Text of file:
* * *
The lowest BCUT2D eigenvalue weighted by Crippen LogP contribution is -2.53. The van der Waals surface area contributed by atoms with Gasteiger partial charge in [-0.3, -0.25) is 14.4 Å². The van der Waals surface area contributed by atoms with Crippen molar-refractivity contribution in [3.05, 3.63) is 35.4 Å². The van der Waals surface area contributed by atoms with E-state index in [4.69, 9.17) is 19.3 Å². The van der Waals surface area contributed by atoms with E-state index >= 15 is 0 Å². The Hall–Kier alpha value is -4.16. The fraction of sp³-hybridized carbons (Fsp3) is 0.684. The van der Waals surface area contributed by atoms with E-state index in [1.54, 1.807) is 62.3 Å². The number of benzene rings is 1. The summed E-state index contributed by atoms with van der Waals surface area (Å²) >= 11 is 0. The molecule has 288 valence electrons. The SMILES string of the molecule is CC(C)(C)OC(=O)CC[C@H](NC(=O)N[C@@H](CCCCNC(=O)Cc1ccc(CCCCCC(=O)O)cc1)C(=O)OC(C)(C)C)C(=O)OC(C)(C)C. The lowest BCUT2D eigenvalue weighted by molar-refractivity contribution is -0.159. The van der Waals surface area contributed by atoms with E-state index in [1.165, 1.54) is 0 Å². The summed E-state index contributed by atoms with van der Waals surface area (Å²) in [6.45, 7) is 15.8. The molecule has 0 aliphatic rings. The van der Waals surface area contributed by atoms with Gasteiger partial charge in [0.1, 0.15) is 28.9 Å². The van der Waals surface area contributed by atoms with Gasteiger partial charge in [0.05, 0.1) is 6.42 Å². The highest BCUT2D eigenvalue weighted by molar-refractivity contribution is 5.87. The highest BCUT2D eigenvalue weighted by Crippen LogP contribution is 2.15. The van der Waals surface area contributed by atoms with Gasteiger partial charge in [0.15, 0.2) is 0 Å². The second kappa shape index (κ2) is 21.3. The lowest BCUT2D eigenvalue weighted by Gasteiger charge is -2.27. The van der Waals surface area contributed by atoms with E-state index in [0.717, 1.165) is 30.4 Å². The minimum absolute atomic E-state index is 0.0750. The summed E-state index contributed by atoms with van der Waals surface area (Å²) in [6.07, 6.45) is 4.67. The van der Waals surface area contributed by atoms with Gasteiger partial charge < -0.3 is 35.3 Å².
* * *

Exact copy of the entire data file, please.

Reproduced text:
The lowest BCUT2D eigenvalue weighted by Crippen LogP contribution is -2.53. The van der Waals surface area contributed by atoms with Gasteiger partial charge in [-0.3, -0.25) is 14.4 Å². The van der Waals surface area contributed by atoms with Crippen molar-refractivity contribution in [3.05, 3.63) is 35.4 Å². The van der Waals surface area contributed by atoms with E-state index in [4.69, 9.17) is 19.3 Å². The van der Waals surface area contributed by atoms with E-state index >= 15 is 0 Å². The Hall–Kier alpha value is -4.16. The fraction of sp³-hybridized carbons (Fsp3) is 0.684. The van der Waals surface area contributed by atoms with E-state index in [1.54, 1.807) is 62.3 Å². The number of benzene rings is 1. The summed E-state index contributed by atoms with van der Waals surface area (Å²) >= 11 is 0. The molecule has 288 valence electrons. The SMILES string of the molecule is CC(C)(C)OC(=O)CC[C@H](NC(=O)N[C@@H](CCCCNC(=O)Cc1ccc(CCCCCC(=O)O)cc1)C(=O)OC(C)(C)C)C(=O)OC(C)(C)C. The lowest BCUT2D eigenvalue weighted by molar-refractivity contribution is -0.159. The van der Waals surface area contributed by atoms with E-state index in [1.165, 1.54) is 0 Å². The summed E-state index contributed by atoms with van der Waals surface area (Å²) in [6.45, 7) is 15.8. The molecule has 0 aliphatic rings. The van der Waals surface area contributed by atoms with Gasteiger partial charge in [0.1, 0.15) is 28.9 Å². The van der Waals surface area contributed by atoms with Gasteiger partial charge in [0.05, 0.1) is 6.42 Å². The highest BCUT2D eigenvalue weighted by molar-refractivity contribution is 5.87. The highest BCUT2D eigenvalue weighted by Crippen LogP contribution is 2.15. The van der Waals surface area contributed by atoms with Gasteiger partial charge in [0.15, 0.2) is 0 Å². The second kappa shape index (κ2) is 21.3. The lowest BCUT2D eigenvalue weighted by Gasteiger charge is -2.27. The van der Waals surface area contributed by atoms with E-state index in [0.717, 1.165) is 30.4 Å². The minimum absolute atomic E-state index is 0.0750. The summed E-state index contributed by atoms with van der Waals surface area (Å²) in [6.07, 6.45) is 4.67. The van der Waals surface area contributed by atoms with Gasteiger partial charge < -0.3 is 35.3 Å².